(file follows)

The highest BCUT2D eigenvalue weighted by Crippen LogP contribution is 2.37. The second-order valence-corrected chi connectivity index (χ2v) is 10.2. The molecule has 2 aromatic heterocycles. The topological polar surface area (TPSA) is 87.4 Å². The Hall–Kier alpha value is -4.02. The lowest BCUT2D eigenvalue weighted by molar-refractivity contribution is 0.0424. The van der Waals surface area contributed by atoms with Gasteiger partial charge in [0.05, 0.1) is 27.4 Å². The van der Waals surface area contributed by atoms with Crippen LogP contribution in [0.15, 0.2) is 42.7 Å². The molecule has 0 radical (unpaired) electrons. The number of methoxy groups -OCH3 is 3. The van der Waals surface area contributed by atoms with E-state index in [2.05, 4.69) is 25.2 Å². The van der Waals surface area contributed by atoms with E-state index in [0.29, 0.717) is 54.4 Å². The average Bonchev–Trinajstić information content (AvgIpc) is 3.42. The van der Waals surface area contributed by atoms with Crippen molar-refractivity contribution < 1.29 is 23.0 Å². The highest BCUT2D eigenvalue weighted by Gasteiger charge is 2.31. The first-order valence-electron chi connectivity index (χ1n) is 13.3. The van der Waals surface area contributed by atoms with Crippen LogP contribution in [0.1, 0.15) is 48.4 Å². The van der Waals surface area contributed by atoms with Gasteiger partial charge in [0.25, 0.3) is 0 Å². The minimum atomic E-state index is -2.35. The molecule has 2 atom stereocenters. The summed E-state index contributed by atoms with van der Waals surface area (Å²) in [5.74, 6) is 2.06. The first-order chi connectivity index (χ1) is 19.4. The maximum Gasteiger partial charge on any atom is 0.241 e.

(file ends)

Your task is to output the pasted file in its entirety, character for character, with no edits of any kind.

The highest BCUT2D eigenvalue weighted by Crippen LogP contribution is 2.37. The second-order valence-corrected chi connectivity index (χ2v) is 10.2. The molecule has 2 aromatic heterocycles. The topological polar surface area (TPSA) is 87.4 Å². The Hall–Kier alpha value is -4.02. The lowest BCUT2D eigenvalue weighted by molar-refractivity contribution is 0.0424. The van der Waals surface area contributed by atoms with Gasteiger partial charge in [0.05, 0.1) is 27.4 Å². The van der Waals surface area contributed by atoms with Crippen LogP contribution in [0.15, 0.2) is 42.7 Å². The molecule has 0 radical (unpaired) electrons. The number of methoxy groups -OCH3 is 3. The van der Waals surface area contributed by atoms with E-state index in [2.05, 4.69) is 25.2 Å². The van der Waals surface area contributed by atoms with E-state index in [0.29, 0.717) is 54.4 Å². The average Bonchev–Trinajstić information content (AvgIpc) is 3.42. The van der Waals surface area contributed by atoms with Crippen molar-refractivity contribution < 1.29 is 23.0 Å². The highest BCUT2D eigenvalue weighted by Gasteiger charge is 2.31. The first-order valence-electron chi connectivity index (χ1n) is 13.3. The van der Waals surface area contributed by atoms with Crippen LogP contribution in [0.1, 0.15) is 48.4 Å². The van der Waals surface area contributed by atoms with Gasteiger partial charge in [0.25, 0.3) is 0 Å². The minimum atomic E-state index is -2.35. The molecule has 2 atom stereocenters. The summed E-state index contributed by atoms with van der Waals surface area (Å²) in [5.74, 6) is 2.06. The first-order chi connectivity index (χ1) is 19.4. The maximum Gasteiger partial charge on any atom is 0.241 e.